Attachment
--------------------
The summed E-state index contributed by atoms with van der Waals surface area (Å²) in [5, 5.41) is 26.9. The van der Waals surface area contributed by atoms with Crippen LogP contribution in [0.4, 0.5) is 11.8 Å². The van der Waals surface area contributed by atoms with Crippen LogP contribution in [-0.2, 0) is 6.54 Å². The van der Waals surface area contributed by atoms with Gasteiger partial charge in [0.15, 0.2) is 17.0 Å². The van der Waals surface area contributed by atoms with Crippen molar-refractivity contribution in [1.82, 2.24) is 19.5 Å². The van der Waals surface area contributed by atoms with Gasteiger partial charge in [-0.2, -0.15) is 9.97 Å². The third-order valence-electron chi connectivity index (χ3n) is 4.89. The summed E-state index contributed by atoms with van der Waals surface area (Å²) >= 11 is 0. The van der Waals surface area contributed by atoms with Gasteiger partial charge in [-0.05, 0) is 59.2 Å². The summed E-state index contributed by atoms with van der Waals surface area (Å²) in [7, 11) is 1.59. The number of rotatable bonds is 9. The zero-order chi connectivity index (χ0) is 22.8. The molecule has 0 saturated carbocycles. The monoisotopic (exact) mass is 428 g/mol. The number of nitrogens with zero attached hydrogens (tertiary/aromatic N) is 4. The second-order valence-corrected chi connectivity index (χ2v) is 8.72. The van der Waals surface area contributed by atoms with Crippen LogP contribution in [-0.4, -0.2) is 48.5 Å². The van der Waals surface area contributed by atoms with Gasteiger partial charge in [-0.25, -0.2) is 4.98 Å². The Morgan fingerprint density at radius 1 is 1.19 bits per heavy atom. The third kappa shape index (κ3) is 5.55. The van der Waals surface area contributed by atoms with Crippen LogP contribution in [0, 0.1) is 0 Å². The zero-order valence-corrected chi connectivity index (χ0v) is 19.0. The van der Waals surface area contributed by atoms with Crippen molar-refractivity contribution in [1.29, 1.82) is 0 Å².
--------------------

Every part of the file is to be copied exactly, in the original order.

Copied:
The summed E-state index contributed by atoms with van der Waals surface area (Å²) in [5, 5.41) is 26.9. The van der Waals surface area contributed by atoms with Crippen LogP contribution in [0.4, 0.5) is 11.8 Å². The van der Waals surface area contributed by atoms with Crippen LogP contribution in [-0.2, 0) is 6.54 Å². The van der Waals surface area contributed by atoms with Gasteiger partial charge in [0.15, 0.2) is 17.0 Å². The van der Waals surface area contributed by atoms with Crippen molar-refractivity contribution in [1.82, 2.24) is 19.5 Å². The van der Waals surface area contributed by atoms with Gasteiger partial charge in [-0.2, -0.15) is 9.97 Å². The third-order valence-electron chi connectivity index (χ3n) is 4.89. The summed E-state index contributed by atoms with van der Waals surface area (Å²) >= 11 is 0. The van der Waals surface area contributed by atoms with Gasteiger partial charge in [-0.05, 0) is 59.2 Å². The summed E-state index contributed by atoms with van der Waals surface area (Å²) in [7, 11) is 1.59. The number of rotatable bonds is 9. The zero-order chi connectivity index (χ0) is 22.8. The molecule has 0 saturated carbocycles. The monoisotopic (exact) mass is 428 g/mol. The number of nitrogens with zero attached hydrogens (tertiary/aromatic N) is 4. The second-order valence-corrected chi connectivity index (χ2v) is 8.72. The van der Waals surface area contributed by atoms with Crippen LogP contribution in [-0.4, -0.2) is 48.5 Å². The van der Waals surface area contributed by atoms with Gasteiger partial charge in [-0.25, -0.2) is 4.98 Å². The Morgan fingerprint density at radius 1 is 1.19 bits per heavy atom. The third kappa shape index (κ3) is 5.55. The van der Waals surface area contributed by atoms with Crippen LogP contribution in [0, 0.1) is 0 Å². The zero-order valence-corrected chi connectivity index (χ0v) is 19.0. The van der Waals surface area contributed by atoms with Crippen molar-refractivity contribution in [1.29, 1.82) is 0 Å².